Ever since I saw my first 1972 Pontiac Trans Am with a 455 HO engine I have wanted to drive a “race” car. My neighbor was going to school at UCLA and used the new Trans Am to pull his boat. Passing buy I said “cool car”. He told me all about it, I was nine. I went home that night and told my dad about the “race car” up the street and that he should get one. He laughed a little since he had just bought the new Cadillac Brougham, and our next door neighbor one up-ed him by getting a gently used Rolls Royce of some kind. Better yet, he convinced the state of California his license plate MR BS was ok since BS were his initials. It didn’t hurt that he was an attorney.
Shortly after that conversation with my dad, we passed the TransAm, and he laughed at me saying “that car is ugly, it needs some chrome man, geez look at that boring thing”. Eventually my dad took me to a car show in East LA. Not the safest place in town, but chrome was all the rage. The early lowriders and hot rodders were pimping their rides to no end. The only cars that impressed me were the fast cars with the big motors. My dad was big into the 70’s version of “Bling”, a “Rat Pack” wanna be its’ finest form.
After seeing all the cars with metallic multi-layer paint, small tires and chrome wheels , I went to my neighbors and asked why he didn’t get cool chrome wheels. At nine years old I got the lesson of a lifetime. We started with an lesson in metallurgy, magnesium wheels are lighter than chrome over steel so your car can go faster. Next was physics, newtons law, force = mass x acceleration so you need bigger tires for better g-forces. I think we finished with his favorite “There is no replacement for displacement”.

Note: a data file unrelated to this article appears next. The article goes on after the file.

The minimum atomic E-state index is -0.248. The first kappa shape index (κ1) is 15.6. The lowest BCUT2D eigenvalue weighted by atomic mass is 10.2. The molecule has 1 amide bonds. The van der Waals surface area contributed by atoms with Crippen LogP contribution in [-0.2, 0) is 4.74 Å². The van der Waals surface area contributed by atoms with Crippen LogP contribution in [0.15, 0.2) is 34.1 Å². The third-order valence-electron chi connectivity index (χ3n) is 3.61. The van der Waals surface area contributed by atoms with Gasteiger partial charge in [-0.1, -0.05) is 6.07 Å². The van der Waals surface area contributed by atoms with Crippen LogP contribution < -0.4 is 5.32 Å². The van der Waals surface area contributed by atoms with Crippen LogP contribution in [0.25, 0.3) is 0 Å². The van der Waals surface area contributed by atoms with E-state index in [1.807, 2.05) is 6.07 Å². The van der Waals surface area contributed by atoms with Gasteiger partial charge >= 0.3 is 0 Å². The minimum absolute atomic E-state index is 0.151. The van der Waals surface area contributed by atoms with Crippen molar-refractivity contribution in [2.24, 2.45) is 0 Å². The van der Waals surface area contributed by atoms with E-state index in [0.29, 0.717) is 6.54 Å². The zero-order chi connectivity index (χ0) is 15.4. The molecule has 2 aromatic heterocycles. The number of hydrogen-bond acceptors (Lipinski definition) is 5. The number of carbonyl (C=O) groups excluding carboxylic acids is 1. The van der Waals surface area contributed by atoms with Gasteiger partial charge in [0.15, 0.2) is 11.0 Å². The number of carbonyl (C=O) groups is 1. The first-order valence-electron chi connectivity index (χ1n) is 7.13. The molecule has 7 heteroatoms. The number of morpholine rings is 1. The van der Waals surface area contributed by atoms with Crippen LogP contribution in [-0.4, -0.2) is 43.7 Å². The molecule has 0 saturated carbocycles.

Later that week I went to my grandfathers, and talked cars. I think it was the happiest I ever saw him. We went out to the garage and he pulled out the cover of a car magazine. Tattered and torn the cover had a picture of my younger grandfather and his motorcycle and hot rod. My grandfather had four daughters and none of them are into cars. No one appreciated what he had done. We went for a ride in his Opel GT and he continued my neighbors car classes. We talked about the rolling efficiency of drum brakes vs. the then newer disc brakes. We talked about horsepower and displacement as it related to the weight of the car and told me that really the power to weight ratio was the key, not total displacement.
He took me to his friends garage and they introduced me to a car with a Paxton Supercharger and explained how relative displacement could be increased by forcing more air into the engine. It was the best time I ever had with my grandfather. We both got a butt chewing when we got home making it all the better. Neither of us told anyone we left, and in 1973 none of us could afford a mobile phone.
I have dreamed of racing a car on a track in a real race ever since then. I have gone to drag races, NASCAR races, American Le Mans races, GT races, autocross races and go kart races. I even went to Porsche Driving School and the Richard Petty Experience to fulfill my fantasy of being a race car driver. Then I found it.